Tuesday 2¢: Has the Funnel Kicked the Brand Bucket?

Is the marketing funnel really dead? Ummm.. well, I have an idea about buckets and waterslides…

There seems to be a lot of shade being thrown over the idea of a marketing funnel, that digital has changed consumer behaviour, that our robot marketing automation overlords have brainwashed us as marketers into the process that they like and that out there in the real world, it’s anarchy as customers are no longer conforming to consumer world order. 

Is the funnel really dead? I mean, that would be great and all, it would fit what I like to do with these weekly rants, and many people suggest it is, but… 

Brand Bucket

It could be the shape that puts people off, as for most of us, it’s not really a funnel; it’s more like a big bucket with a narrowing pipe poking out the bottom. 

In a typical funnel model of awareness, consideration, preference, purchase, loyalty and advocacy, that bucket is awareness. It’s where all our investment in brand building is doing its work and maybe education around the problem you solve.

I say it’s bucket shaped as you probably have a huge number of people that could buy your product or influence a decision made to buy it, but how many of them are in the market right now looking to buy? It’s a tiny proportion, but you must keep that bucket stocked with investment in brand awareness.  

Does a strong brand trump the funnel? 

Many of us have a story that goes something like this: A business has a need, CEO/Executive Decision Maker recalls a brand and has a strong recall/affinity, makes a decision, and a purchase is made. 

I have one of those stories myself, where a CEO of a small company chose Hubspot simply because of his emotional feeling for the brand and not based on his company’s requirements or budget, seemingly skipping through the funnel going direct from awareness to purchase.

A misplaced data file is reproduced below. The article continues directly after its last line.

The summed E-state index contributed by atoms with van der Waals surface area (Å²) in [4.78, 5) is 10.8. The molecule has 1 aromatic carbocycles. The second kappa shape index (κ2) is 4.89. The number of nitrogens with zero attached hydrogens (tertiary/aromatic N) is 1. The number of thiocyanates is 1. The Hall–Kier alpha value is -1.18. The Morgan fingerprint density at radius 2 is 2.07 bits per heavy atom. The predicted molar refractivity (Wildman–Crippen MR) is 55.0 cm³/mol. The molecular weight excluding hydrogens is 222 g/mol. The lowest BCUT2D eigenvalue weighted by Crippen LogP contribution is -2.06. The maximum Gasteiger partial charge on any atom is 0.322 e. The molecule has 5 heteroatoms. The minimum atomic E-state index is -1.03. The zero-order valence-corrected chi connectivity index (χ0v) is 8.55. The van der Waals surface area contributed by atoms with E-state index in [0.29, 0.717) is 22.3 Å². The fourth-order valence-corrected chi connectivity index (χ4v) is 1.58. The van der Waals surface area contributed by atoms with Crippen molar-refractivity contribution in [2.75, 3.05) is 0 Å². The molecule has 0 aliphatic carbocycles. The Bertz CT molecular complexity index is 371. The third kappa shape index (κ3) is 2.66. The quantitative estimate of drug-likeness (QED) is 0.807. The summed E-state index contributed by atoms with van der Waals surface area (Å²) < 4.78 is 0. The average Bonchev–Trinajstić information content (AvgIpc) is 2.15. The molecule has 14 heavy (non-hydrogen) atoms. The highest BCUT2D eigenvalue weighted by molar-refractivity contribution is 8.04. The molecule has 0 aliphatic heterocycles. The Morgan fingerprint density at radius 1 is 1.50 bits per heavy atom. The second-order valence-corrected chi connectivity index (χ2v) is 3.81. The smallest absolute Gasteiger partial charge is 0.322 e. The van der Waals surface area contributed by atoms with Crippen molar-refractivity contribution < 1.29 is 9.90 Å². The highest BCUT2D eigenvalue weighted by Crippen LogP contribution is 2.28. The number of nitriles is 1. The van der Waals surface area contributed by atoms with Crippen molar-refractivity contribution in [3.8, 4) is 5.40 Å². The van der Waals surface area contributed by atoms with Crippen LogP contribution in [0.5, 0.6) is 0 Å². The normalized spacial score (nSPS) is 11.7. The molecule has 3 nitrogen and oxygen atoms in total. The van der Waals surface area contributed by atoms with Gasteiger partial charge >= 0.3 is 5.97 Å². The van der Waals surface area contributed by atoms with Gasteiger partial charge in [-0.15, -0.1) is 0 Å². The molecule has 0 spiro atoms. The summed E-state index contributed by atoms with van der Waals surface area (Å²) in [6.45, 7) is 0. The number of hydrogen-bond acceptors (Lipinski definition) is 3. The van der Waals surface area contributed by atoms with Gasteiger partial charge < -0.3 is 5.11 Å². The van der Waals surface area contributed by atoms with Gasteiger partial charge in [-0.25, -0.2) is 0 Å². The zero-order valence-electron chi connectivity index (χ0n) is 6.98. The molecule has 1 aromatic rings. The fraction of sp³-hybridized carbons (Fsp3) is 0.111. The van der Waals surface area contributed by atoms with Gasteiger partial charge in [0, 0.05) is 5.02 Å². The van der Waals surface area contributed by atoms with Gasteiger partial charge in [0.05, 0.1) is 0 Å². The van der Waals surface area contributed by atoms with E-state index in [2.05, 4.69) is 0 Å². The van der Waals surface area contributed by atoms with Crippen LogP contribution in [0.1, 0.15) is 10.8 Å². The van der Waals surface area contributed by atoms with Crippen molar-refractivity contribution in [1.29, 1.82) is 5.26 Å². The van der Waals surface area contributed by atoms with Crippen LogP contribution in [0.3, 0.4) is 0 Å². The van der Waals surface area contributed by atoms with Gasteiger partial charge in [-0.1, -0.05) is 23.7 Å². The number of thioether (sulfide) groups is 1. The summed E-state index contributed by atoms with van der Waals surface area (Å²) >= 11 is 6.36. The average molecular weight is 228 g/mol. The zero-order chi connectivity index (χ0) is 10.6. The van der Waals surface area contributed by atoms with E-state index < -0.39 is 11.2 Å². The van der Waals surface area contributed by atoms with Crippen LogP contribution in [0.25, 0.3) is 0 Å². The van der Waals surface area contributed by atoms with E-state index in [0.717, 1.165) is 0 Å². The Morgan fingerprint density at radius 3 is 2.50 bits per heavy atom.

Personally, I think these stories don’t argue against the funnel but demonstrate how important it is to have as many people in the bucket engaged with the brand for the moment that they are ready to buy. 

If they have a strong brand affinity, the funnel isn’t something to push someone down, but a waterslide, and the consideration and preference steps flash by in a blur. 

A Waterslide is Still a Funnel

This story is not to say that this CEO didn’t skip those funnel stages, they still happened. 

The CEO in my story is an intelligent man, while he was in the awareness bucket, he’d clearly considered when he would have a business ready for marketing automation and, through some research, had considered a preference maybe a long time before he would appear in a sales funnel as he was not ready to buy. 

And, let’s face it, most B2B buying processes don’t feature a benevolent executive dictator decision-maker who reads your name in an inflight magazine (OK, a cool post on LinkedIn) that they slap down in front of the team and say, “get me these guys”, there are a bunch of people in that bucket we need to encourage down the waterslide to our way of thinking. 

A Brand-Buttered Waterslide

I am not always sure where these little Tuesday things are going to go, but I seem to have wound up with a brand-buttered waterslide, or at least in my mind.

And, another post about the importance of investing in the brand, as the idea here is that we keep as many potential buyers in the bucket as we can, keeping them in our ecosystem, ready to slide down that waterslide when their time is right. And that’s not something that will show up in our short term tactical MQL, SQL and Opportunity machine. 

(I wrote more on this long and short-term thinking on CMSWire recently in In Marketing, Resist the Temptation to Go Short )

So, has the funnel kicked the brand bucket? Well, I am not even sure what the title means, it just sounded cool, but I think not.

The image was created using A.I. through NightCafe Creator

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